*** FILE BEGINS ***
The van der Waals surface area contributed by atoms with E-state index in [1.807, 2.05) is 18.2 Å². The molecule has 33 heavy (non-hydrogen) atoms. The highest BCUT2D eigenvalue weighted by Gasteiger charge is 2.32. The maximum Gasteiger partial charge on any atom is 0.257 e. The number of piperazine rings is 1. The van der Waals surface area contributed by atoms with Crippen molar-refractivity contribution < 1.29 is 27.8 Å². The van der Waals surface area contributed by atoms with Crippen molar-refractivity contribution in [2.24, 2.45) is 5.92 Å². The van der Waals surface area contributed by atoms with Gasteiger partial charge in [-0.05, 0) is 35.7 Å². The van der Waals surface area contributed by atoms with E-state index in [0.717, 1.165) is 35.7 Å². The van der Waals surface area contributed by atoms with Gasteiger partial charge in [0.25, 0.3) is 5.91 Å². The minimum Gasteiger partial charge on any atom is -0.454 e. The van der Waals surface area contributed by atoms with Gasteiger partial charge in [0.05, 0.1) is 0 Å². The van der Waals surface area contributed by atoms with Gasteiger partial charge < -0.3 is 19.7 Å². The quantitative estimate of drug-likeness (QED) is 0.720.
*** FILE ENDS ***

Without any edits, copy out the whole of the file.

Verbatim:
The van der Waals surface area contributed by atoms with E-state index in [1.807, 2.05) is 18.2 Å². The molecule has 33 heavy (non-hydrogen) atoms. The highest BCUT2D eigenvalue weighted by Gasteiger charge is 2.32. The maximum Gasteiger partial charge on any atom is 0.257 e. The number of piperazine rings is 1. The van der Waals surface area contributed by atoms with Crippen molar-refractivity contribution < 1.29 is 27.8 Å². The van der Waals surface area contributed by atoms with Crippen molar-refractivity contribution in [2.24, 2.45) is 5.92 Å². The van der Waals surface area contributed by atoms with Gasteiger partial charge in [-0.05, 0) is 35.7 Å². The van der Waals surface area contributed by atoms with E-state index in [0.717, 1.165) is 35.7 Å². The van der Waals surface area contributed by atoms with Gasteiger partial charge in [0.25, 0.3) is 5.91 Å². The minimum Gasteiger partial charge on any atom is -0.454 e. The van der Waals surface area contributed by atoms with Gasteiger partial charge in [0.05, 0.1) is 0 Å². The van der Waals surface area contributed by atoms with Gasteiger partial charge < -0.3 is 19.7 Å². The quantitative estimate of drug-likeness (QED) is 0.720.